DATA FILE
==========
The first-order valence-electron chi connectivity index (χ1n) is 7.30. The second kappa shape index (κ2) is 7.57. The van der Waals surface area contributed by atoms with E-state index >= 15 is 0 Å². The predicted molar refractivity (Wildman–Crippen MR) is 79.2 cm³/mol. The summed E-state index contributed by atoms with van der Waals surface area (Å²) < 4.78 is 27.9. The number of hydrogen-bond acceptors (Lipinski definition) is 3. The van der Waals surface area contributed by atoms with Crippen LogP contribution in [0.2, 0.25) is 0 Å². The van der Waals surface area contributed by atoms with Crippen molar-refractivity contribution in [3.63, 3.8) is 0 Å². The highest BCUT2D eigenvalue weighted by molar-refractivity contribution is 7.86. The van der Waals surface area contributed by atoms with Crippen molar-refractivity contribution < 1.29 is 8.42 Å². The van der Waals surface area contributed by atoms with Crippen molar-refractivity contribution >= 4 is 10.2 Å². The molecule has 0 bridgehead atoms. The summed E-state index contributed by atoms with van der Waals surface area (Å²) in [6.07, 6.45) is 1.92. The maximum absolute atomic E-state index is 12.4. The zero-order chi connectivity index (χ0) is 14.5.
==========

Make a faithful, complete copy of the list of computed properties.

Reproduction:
The first-order valence-electron chi connectivity index (χ1n) is 7.30. The second kappa shape index (κ2) is 7.57. The van der Waals surface area contributed by atoms with E-state index >= 15 is 0 Å². The predicted molar refractivity (Wildman–Crippen MR) is 79.2 cm³/mol. The summed E-state index contributed by atoms with van der Waals surface area (Å²) < 4.78 is 27.9. The number of hydrogen-bond acceptors (Lipinski definition) is 3. The van der Waals surface area contributed by atoms with Crippen LogP contribution in [0.2, 0.25) is 0 Å². The van der Waals surface area contributed by atoms with Crippen molar-refractivity contribution in [3.63, 3.8) is 0 Å². The highest BCUT2D eigenvalue weighted by molar-refractivity contribution is 7.86. The van der Waals surface area contributed by atoms with Crippen molar-refractivity contribution < 1.29 is 8.42 Å². The van der Waals surface area contributed by atoms with Crippen molar-refractivity contribution >= 4 is 10.2 Å². The molecule has 0 bridgehead atoms. The summed E-state index contributed by atoms with van der Waals surface area (Å²) in [6.07, 6.45) is 1.92. The maximum absolute atomic E-state index is 12.4. The zero-order chi connectivity index (χ0) is 14.5.